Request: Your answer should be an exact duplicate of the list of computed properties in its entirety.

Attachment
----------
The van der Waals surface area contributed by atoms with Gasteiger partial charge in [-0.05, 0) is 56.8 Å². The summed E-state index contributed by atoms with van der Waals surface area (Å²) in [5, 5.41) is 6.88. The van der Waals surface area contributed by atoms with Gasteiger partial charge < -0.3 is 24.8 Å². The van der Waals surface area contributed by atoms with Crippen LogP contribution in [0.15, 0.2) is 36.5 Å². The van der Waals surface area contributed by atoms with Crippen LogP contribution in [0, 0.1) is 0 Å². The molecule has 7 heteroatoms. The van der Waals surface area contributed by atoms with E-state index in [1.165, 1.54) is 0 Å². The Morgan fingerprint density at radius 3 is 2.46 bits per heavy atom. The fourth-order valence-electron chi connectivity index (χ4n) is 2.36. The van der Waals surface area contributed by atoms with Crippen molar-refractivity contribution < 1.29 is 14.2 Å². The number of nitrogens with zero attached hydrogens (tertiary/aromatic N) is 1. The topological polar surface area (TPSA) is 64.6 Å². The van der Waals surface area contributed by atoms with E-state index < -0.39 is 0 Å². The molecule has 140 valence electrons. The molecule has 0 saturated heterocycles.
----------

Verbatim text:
The van der Waals surface area contributed by atoms with Gasteiger partial charge in [-0.05, 0) is 56.8 Å². The summed E-state index contributed by atoms with van der Waals surface area (Å²) in [5, 5.41) is 6.88. The van der Waals surface area contributed by atoms with Gasteiger partial charge < -0.3 is 24.8 Å². The van der Waals surface area contributed by atoms with Crippen LogP contribution in [0.15, 0.2) is 36.5 Å². The van der Waals surface area contributed by atoms with Crippen LogP contribution in [0, 0.1) is 0 Å². The molecule has 7 heteroatoms. The van der Waals surface area contributed by atoms with E-state index in [1.165, 1.54) is 0 Å². The Morgan fingerprint density at radius 3 is 2.46 bits per heavy atom. The fourth-order valence-electron chi connectivity index (χ4n) is 2.36. The van der Waals surface area contributed by atoms with Crippen molar-refractivity contribution < 1.29 is 14.2 Å². The number of nitrogens with zero attached hydrogens (tertiary/aromatic N) is 1. The topological polar surface area (TPSA) is 64.6 Å². The van der Waals surface area contributed by atoms with E-state index < -0.39 is 0 Å². The molecule has 140 valence electrons. The molecule has 0 saturated heterocycles.